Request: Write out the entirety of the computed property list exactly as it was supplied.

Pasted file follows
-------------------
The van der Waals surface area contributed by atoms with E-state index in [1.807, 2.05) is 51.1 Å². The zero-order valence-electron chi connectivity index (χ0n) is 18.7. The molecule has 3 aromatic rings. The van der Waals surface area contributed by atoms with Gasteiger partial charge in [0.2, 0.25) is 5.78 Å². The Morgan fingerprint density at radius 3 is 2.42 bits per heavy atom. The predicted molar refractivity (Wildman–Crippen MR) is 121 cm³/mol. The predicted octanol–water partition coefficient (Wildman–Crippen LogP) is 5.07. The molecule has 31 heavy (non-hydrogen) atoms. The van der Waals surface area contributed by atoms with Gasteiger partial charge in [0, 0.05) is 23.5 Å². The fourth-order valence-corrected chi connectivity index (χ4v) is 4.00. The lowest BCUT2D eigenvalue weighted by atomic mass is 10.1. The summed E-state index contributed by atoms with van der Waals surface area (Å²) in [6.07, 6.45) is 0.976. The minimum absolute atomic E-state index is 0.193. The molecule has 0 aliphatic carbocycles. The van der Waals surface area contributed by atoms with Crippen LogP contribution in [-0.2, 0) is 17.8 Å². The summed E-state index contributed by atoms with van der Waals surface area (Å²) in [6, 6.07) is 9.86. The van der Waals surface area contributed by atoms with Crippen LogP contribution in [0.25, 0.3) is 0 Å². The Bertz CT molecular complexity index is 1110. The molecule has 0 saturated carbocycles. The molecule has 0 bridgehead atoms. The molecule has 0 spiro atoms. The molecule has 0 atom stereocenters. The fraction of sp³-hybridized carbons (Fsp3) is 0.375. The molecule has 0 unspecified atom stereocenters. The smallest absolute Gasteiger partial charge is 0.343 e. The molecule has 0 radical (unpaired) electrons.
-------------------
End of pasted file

The van der Waals surface area contributed by atoms with E-state index in [1.807, 2.05) is 51.1 Å². The zero-order valence-electron chi connectivity index (χ0n) is 18.7. The molecule has 3 aromatic rings. The van der Waals surface area contributed by atoms with Gasteiger partial charge in [0.2, 0.25) is 5.78 Å². The Morgan fingerprint density at radius 3 is 2.42 bits per heavy atom. The predicted molar refractivity (Wildman–Crippen MR) is 121 cm³/mol. The predicted octanol–water partition coefficient (Wildman–Crippen LogP) is 5.07. The molecule has 31 heavy (non-hydrogen) atoms. The van der Waals surface area contributed by atoms with Gasteiger partial charge in [0, 0.05) is 23.5 Å². The fourth-order valence-corrected chi connectivity index (χ4v) is 4.00. The lowest BCUT2D eigenvalue weighted by atomic mass is 10.1. The summed E-state index contributed by atoms with van der Waals surface area (Å²) in [6.07, 6.45) is 0.976. The minimum absolute atomic E-state index is 0.193. The molecule has 0 aliphatic carbocycles. The van der Waals surface area contributed by atoms with Crippen LogP contribution in [-0.2, 0) is 17.8 Å². The summed E-state index contributed by atoms with van der Waals surface area (Å²) in [6, 6.07) is 9.86. The van der Waals surface area contributed by atoms with Crippen LogP contribution in [0.25, 0.3) is 0 Å². The Bertz CT molecular complexity index is 1110. The molecule has 0 saturated carbocycles. The molecule has 0 bridgehead atoms. The molecule has 0 spiro atoms. The molecule has 0 atom stereocenters. The fraction of sp³-hybridized carbons (Fsp3) is 0.375. The molecule has 0 unspecified atom stereocenters. The smallest absolute Gasteiger partial charge is 0.343 e. The molecule has 0 radical (unpaired) electrons.